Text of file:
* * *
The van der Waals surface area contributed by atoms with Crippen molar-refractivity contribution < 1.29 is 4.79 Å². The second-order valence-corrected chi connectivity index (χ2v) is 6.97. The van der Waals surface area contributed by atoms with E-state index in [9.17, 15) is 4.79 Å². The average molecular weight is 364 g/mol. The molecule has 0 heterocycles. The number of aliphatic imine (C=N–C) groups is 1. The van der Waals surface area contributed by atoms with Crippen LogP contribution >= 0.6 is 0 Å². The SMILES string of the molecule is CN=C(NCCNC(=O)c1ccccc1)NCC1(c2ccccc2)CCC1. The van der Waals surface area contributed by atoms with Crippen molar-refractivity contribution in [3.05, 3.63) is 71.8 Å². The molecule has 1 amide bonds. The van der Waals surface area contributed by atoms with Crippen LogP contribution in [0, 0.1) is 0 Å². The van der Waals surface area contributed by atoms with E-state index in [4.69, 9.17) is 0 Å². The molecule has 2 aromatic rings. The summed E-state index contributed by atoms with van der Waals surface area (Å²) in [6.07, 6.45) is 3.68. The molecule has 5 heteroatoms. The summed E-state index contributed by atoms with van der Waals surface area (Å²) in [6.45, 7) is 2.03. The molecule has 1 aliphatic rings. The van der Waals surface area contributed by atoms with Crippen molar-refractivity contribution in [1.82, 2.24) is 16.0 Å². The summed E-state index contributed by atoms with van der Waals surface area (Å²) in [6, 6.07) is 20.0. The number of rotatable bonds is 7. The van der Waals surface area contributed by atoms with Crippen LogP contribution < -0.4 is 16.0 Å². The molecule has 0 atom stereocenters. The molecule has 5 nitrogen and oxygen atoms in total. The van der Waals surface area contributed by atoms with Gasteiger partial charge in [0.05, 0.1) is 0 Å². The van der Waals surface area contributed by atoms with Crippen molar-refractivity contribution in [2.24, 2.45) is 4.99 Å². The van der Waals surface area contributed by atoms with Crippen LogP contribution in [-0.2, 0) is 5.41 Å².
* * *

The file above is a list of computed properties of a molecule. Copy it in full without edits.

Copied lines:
The van der Waals surface area contributed by atoms with Crippen molar-refractivity contribution < 1.29 is 4.79 Å². The second-order valence-corrected chi connectivity index (χ2v) is 6.97. The van der Waals surface area contributed by atoms with E-state index in [9.17, 15) is 4.79 Å². The average molecular weight is 364 g/mol. The molecule has 0 heterocycles. The number of aliphatic imine (C=N–C) groups is 1. The van der Waals surface area contributed by atoms with Crippen LogP contribution >= 0.6 is 0 Å². The SMILES string of the molecule is CN=C(NCCNC(=O)c1ccccc1)NCC1(c2ccccc2)CCC1. The van der Waals surface area contributed by atoms with Crippen molar-refractivity contribution in [3.05, 3.63) is 71.8 Å². The molecule has 1 amide bonds. The van der Waals surface area contributed by atoms with Crippen LogP contribution in [0, 0.1) is 0 Å². The van der Waals surface area contributed by atoms with E-state index in [4.69, 9.17) is 0 Å². The molecule has 2 aromatic rings. The summed E-state index contributed by atoms with van der Waals surface area (Å²) in [6.07, 6.45) is 3.68. The molecule has 5 heteroatoms. The summed E-state index contributed by atoms with van der Waals surface area (Å²) in [6.45, 7) is 2.03. The molecule has 1 aliphatic rings. The van der Waals surface area contributed by atoms with Crippen molar-refractivity contribution in [1.82, 2.24) is 16.0 Å². The summed E-state index contributed by atoms with van der Waals surface area (Å²) in [6, 6.07) is 20.0. The number of rotatable bonds is 7. The van der Waals surface area contributed by atoms with Crippen LogP contribution < -0.4 is 16.0 Å². The molecule has 0 atom stereocenters. The molecule has 5 nitrogen and oxygen atoms in total. The van der Waals surface area contributed by atoms with Gasteiger partial charge in [0.05, 0.1) is 0 Å². The van der Waals surface area contributed by atoms with Crippen molar-refractivity contribution in [2.24, 2.45) is 4.99 Å². The van der Waals surface area contributed by atoms with Crippen LogP contribution in [-0.2, 0) is 5.41 Å².